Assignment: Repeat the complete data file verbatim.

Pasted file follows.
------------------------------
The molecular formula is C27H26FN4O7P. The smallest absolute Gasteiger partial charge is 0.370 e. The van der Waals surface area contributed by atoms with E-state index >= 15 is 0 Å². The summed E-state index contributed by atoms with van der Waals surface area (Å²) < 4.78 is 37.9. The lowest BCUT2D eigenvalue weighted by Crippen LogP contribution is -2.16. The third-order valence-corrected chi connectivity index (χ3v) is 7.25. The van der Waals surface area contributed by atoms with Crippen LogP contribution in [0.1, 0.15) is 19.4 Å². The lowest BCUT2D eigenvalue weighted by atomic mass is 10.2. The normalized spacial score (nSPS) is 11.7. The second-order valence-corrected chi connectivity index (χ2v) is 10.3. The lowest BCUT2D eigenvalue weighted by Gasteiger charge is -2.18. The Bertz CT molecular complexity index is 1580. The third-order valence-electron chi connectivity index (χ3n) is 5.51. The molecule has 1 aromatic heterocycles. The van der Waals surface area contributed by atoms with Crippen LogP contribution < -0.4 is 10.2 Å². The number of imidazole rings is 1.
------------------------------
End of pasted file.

The molecular formula is C27H26FN4O7P. The smallest absolute Gasteiger partial charge is 0.370 e. The van der Waals surface area contributed by atoms with E-state index >= 15 is 0 Å². The summed E-state index contributed by atoms with van der Waals surface area (Å²) < 4.78 is 37.9. The lowest BCUT2D eigenvalue weighted by Crippen LogP contribution is -2.16. The third-order valence-corrected chi connectivity index (χ3v) is 7.25. The van der Waals surface area contributed by atoms with Crippen LogP contribution in [0.1, 0.15) is 19.4 Å². The lowest BCUT2D eigenvalue weighted by atomic mass is 10.2. The normalized spacial score (nSPS) is 11.7. The second-order valence-corrected chi connectivity index (χ2v) is 10.3. The lowest BCUT2D eigenvalue weighted by Gasteiger charge is -2.18. The Bertz CT molecular complexity index is 1580. The third-order valence-electron chi connectivity index (χ3n) is 5.51. The molecule has 1 aromatic heterocycles. The van der Waals surface area contributed by atoms with Crippen LogP contribution < -0.4 is 10.2 Å². The number of imidazole rings is 1.